Trust, in the world of fraud, is often manipulated by fraudsters to commit wrong-doing.
Step 3: Commissioning an independent investigation
To limit IDs’ potential exposure to legal obligations and control the uniformity of responses to key stakeholders, IDs should consider forming an Independent Committee to conduct an investigation.
The key success factors for these financial fraud investigations include IDs knowing what to expect during the process, limiting any blind spots and handling of potentially confrontational situations from the management, regulators, or public.
External advisors, such as counsels, forensic investigators, and public relations experts with corporate investigations experience, assist the Independent Committee by driving the investigation and providing practical advice.
Working as a team, the lawyers are able to advise the IDs on their legal obligations and the implications of the results, while the forensic investigators (including accountants, computer forensics technicians, data technologists and corporate intelligence specialists) focus on performing a financial review of the company’s books and records. Public relations experts would typically assist the Independent Committee in drafting the information and messages to inform the key stakeholders.
Essentially, the external advisers will enable the Independent Committee to handle the investigation expeditiously, smoothly, and with confidence, as key stakeholders will undoubtedly be anxious to know the results of the investigation.
Step 4: Concluding an independent investigation
At the end of the investigation, the Independent Committee will have a factual account of the matter, which will address:
- Was the financial fraud allegation substantially proven?
- How did the fraud happen?
- What was the financial loss?
- Who was involved; more importantly, was management involved in the fraud?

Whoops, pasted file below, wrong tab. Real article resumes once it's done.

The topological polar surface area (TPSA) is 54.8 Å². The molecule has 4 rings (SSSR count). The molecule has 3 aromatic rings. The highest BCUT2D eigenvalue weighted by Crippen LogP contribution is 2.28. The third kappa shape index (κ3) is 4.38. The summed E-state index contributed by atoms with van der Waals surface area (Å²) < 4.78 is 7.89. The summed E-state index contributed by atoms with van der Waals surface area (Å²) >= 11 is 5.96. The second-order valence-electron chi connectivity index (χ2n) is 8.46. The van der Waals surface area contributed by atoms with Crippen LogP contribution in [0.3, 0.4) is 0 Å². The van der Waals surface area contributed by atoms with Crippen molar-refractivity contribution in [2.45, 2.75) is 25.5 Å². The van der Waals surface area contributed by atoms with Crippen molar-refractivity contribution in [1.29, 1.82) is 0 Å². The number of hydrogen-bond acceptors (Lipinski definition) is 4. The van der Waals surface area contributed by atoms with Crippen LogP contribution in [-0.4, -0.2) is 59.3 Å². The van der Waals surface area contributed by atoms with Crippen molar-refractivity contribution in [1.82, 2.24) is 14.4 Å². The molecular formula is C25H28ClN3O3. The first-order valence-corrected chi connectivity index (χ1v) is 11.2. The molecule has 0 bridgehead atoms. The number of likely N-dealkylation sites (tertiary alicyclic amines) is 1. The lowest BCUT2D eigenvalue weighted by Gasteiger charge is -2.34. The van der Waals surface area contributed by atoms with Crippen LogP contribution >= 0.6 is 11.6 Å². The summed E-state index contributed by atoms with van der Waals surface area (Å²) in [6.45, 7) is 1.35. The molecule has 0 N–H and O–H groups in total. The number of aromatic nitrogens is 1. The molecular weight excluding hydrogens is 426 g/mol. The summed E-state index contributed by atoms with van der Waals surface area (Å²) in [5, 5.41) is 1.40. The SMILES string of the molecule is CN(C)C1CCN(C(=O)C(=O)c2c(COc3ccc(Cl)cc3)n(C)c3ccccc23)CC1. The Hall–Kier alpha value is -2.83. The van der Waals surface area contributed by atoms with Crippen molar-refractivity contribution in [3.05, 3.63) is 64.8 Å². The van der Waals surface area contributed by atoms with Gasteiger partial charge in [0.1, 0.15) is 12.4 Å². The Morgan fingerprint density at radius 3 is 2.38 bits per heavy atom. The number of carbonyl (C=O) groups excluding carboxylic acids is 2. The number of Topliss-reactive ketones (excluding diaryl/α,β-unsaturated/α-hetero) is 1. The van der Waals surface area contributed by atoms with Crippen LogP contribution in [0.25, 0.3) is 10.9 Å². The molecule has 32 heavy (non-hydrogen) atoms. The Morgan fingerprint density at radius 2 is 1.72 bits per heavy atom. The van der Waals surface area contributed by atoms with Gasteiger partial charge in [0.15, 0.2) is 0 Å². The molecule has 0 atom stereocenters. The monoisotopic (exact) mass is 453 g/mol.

- Are the perpetrators still with the company?
- Are there any other similar fraudulent transactions?
The factual account provides the IDs with a basis on whether to terminate any business relationships with business partners and/or employees, including management and put in place measures to remediate the issues at hand. At this stage, the Independent Committee should also consider working with their public relations team on sharing the results of the investigation to key stakeholders.
As mentioned, IDs often have to weigh up the cost benefits of conducting an independent investigation or accepting management’s response to a financial fraud allegation.
The above scenario presents reasons why conducting an independent investigation is not only beneficial for the company, but also to the IDs as individuals.
Even if the investigation does not produce any hard evidence of fraud, it sends a message to the employees, management and key stakeholders that the IDs hold corporate integrity and reputation, arguably one of the most prized assets of a listed company.
Without such commitment from IDs to uphold the company’s reputation, who else can stand firm and vouch for the integrity of the business and management’s response to financial fraud allegations? Will you?
After all, there is no smoke without fire.
Managing Director, Risk Advisory & Investigations, FTI Consulting